The Benefits and Challenges of Model-Based Testing
Models are all around us and in technical terms, it helps us make informed choices by simplifying complex situations. For instance, when we use a model to simplify the appearance or the usage patterns of a complex system, we obviously get an idea of what needs to be implemented and what needs to be removed. Developers can significantly reduce expenses because the model is used and not the actual software solution or product. But many people wonder, if the actual product is not used, then will the results be accurate? Yes, it will. And that’s what makes Model-Based Testing so much important. It not only reduces expense but also saves time because the company will not have to wait for the actual product to get completed and delivered but can work on a model with the same specifications.
Let us make the process simple for you to understand.
Would a million-dollar hypercar manufacturer, the Koenigsegg actually crash their $2 Million cars for a collision test? Of course, they won’t! It’s way too expensive to actually crash a hypercar. So how do they do it? They crash a model that has the same specifications and features. And that is exactly how model-based testing works.
So how does it enhance software and application testing?
Let’s find out.
Why Do Software Developers Need Model-Based Testing?
The COVID-19 pandemic significantly increased the demand for software applications all around the globe. Software developers were not only challenged with prompt product delivery but they also had to ensure that the solutions are working effectively under every real-world condition.
Performing effective software tests and waiting for test data is one of the most time-consuming processes for software developers. Especially if it is a large enterprise application; it will take more time and resources. Also, another significant challenge that testers faced is the development of ambiguous test cases that lack sufficient detail or are constantly being changed by clients.
All this could lead to poor quality test cases which could delay test design and further result in sub-par code. In such instances, testing will not be conducted in alignment with development, so it is much more difficult to determine test and automation coverage. Errors are often found late in the development cycle which results in more expensive modifications.
Thankfully Model-Based Testing can help testers solve these traditional challenges that most software development companies face. This testing strategy not only makes the life of testers easier and clients happy but also provides a better return on investment to software development companies.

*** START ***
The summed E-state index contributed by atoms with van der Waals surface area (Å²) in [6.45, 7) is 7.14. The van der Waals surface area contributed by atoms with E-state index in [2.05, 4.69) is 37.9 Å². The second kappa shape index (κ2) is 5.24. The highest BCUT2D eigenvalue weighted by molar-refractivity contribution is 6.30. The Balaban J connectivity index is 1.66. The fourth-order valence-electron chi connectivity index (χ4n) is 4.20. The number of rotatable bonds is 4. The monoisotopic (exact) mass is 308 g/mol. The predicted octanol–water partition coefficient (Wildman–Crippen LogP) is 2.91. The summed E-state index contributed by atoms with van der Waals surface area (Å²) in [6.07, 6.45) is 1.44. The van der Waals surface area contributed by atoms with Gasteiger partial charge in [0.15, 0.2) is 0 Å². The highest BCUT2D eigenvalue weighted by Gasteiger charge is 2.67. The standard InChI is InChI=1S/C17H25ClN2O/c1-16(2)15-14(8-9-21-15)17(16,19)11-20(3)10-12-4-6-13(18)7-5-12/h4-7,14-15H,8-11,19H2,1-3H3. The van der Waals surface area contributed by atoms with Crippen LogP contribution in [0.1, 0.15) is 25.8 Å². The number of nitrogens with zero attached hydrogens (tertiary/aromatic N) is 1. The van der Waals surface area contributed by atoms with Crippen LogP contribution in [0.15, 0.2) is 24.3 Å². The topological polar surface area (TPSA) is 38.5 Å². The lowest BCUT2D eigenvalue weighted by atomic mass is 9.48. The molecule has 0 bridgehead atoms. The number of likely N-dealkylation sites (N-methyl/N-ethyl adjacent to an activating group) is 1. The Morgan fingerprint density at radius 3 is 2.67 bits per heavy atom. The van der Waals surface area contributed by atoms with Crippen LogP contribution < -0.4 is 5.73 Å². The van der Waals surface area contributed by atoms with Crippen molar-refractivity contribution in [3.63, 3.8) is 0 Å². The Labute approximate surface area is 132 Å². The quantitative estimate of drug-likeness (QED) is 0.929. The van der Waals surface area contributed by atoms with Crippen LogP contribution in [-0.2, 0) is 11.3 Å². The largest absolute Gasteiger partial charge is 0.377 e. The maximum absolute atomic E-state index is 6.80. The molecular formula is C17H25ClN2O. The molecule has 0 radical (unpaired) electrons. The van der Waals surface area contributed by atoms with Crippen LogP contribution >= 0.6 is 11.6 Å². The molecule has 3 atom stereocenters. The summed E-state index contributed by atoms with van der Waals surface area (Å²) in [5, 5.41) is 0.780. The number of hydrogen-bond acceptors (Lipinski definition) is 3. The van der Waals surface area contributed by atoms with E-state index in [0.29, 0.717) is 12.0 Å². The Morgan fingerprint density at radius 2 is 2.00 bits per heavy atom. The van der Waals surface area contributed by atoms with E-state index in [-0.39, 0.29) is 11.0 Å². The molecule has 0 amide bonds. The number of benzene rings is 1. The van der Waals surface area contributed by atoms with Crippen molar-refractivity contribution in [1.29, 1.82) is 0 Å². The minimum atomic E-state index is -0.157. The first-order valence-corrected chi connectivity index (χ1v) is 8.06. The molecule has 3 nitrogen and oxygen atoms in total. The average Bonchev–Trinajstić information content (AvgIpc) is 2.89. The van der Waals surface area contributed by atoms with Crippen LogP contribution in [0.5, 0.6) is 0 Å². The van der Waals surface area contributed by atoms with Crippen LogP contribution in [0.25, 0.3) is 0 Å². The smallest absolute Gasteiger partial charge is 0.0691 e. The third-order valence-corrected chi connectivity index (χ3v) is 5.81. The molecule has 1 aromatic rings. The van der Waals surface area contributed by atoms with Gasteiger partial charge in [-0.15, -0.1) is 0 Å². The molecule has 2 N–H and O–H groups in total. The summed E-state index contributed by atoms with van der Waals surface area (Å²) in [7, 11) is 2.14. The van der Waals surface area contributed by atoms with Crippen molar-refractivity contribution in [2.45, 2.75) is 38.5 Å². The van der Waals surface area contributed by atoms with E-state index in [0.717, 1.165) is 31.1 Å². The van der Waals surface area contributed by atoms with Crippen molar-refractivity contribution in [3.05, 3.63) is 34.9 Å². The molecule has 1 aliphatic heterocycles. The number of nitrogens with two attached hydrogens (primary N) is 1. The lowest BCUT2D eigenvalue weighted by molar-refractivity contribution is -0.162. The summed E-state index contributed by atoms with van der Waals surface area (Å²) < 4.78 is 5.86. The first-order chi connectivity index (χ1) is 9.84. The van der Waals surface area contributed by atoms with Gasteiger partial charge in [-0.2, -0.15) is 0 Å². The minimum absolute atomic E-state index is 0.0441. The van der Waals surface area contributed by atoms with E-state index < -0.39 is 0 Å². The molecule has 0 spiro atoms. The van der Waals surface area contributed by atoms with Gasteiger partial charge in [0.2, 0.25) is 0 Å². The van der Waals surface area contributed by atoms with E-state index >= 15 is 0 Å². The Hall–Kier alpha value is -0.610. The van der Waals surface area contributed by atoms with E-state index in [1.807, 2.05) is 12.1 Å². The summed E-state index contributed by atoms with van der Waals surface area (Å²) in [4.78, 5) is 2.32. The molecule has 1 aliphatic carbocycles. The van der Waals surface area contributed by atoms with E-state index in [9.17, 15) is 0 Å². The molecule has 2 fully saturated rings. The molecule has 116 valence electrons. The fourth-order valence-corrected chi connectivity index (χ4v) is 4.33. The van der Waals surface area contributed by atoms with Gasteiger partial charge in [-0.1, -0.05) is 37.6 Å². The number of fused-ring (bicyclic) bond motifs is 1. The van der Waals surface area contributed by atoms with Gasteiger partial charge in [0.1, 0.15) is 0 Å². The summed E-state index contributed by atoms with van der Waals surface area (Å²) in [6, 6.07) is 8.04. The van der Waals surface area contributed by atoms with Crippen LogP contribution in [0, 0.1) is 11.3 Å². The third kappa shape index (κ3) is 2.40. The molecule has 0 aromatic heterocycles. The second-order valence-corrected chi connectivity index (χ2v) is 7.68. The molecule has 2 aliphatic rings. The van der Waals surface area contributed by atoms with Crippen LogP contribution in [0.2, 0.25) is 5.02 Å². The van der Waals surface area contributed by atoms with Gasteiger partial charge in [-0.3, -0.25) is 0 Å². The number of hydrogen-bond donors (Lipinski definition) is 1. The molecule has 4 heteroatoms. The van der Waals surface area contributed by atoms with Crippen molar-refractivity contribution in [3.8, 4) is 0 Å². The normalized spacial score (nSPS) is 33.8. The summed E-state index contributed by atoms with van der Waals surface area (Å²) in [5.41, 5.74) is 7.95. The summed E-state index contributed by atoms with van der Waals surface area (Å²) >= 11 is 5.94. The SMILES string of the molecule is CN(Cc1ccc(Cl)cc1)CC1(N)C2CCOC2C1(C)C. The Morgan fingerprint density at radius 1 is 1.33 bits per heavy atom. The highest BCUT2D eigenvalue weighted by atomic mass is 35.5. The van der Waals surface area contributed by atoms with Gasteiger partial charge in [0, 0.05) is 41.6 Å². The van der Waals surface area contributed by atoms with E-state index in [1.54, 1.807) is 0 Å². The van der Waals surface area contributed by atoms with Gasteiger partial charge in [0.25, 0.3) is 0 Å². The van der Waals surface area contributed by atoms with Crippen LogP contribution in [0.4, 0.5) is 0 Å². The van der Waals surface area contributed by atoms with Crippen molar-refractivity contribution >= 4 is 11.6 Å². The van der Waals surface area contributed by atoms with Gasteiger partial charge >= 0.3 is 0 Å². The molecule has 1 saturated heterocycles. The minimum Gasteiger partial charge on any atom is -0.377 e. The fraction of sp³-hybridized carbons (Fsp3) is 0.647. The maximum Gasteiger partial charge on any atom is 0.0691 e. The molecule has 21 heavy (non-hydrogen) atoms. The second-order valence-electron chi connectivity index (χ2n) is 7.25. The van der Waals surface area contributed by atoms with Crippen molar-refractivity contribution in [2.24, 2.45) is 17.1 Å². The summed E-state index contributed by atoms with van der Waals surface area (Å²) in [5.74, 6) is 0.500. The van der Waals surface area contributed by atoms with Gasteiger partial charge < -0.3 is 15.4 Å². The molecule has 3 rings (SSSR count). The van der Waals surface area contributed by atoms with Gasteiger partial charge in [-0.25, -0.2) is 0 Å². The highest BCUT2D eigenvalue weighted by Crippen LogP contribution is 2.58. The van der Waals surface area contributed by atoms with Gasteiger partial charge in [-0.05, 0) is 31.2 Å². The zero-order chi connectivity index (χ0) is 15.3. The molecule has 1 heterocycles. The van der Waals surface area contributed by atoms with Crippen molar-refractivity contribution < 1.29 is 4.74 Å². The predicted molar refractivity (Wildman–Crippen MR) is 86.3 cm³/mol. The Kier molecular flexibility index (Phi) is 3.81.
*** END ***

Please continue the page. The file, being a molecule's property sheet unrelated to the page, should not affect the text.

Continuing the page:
Benefits of Model-Based Testing
Every software solution or product has multiple features and system requirements, also each feature is expected to behave entirely differently from the other. Rather than creating multiple test scenarios or test cases for each and every feature, model testing enable the automatic generation of test procedures with a single model that is capable of generating multiple test cases.
It significantly empowers developers and testers to collaborate and work together to prioritize, strategize and predict how the actual product will perform and what are the essential areas to test. Because testing everything continuously during the process could be quite challenging and it would be highly beneficial to test just the areas that the models specify.
The level of automation such model testing provides for testing indicates that they can do more, with less time, expense, and resources. It also tremendously increases test flexibility, decreases test suite maintenance, and incorporates quality at every stage of the software development life cycle.
Challenges of Model-Based Testing
Of course, similar to every test automation service, model-based testing also has a few challenges. Oftentimes, model-based testing demands a lot of upfront work in order to significantly save time and costs, in the future while tests are conducted. Also, not every tester or software developer will be completely aware of the processes required in model-based testing, therefore, it would require a crucial employee upskilling with a steep learning curve, and also it is imperative that the developers must understand testing.
Also, the complete software development life cycle has different phases and different types of resources. Building a model that all these resources across every phase can understand will be extremely challenging.
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There is no doubt that when it comes to model-based testing and test automation, the benefits to end-users or testers far outweigh the initial challenges. It reinforces the innovative concept that quality analysis of a software solution or product should be incorporated from the initial build itself and not during the final stages. It enables quicker error detection in design and spec which results in fewer errors during the development process and deployment. The increased automation of course lightens the stress on testers such that the QA teams can focus on other core functionalities in the software, which could lead to a better, more efficient software solution.
Ricky Philip is an industry expert and a professional writer working at ThinkPalm Technologies. He works with a focus on understanding the implications of new technologies such as test automation services, artificial intelligence, big data, SDN/NFV, cloud analytics, and Internet of Things (IoT) services. He is also a contributor to several prominent online publishing platforms such as DZone, HubSpot and Hackernoon.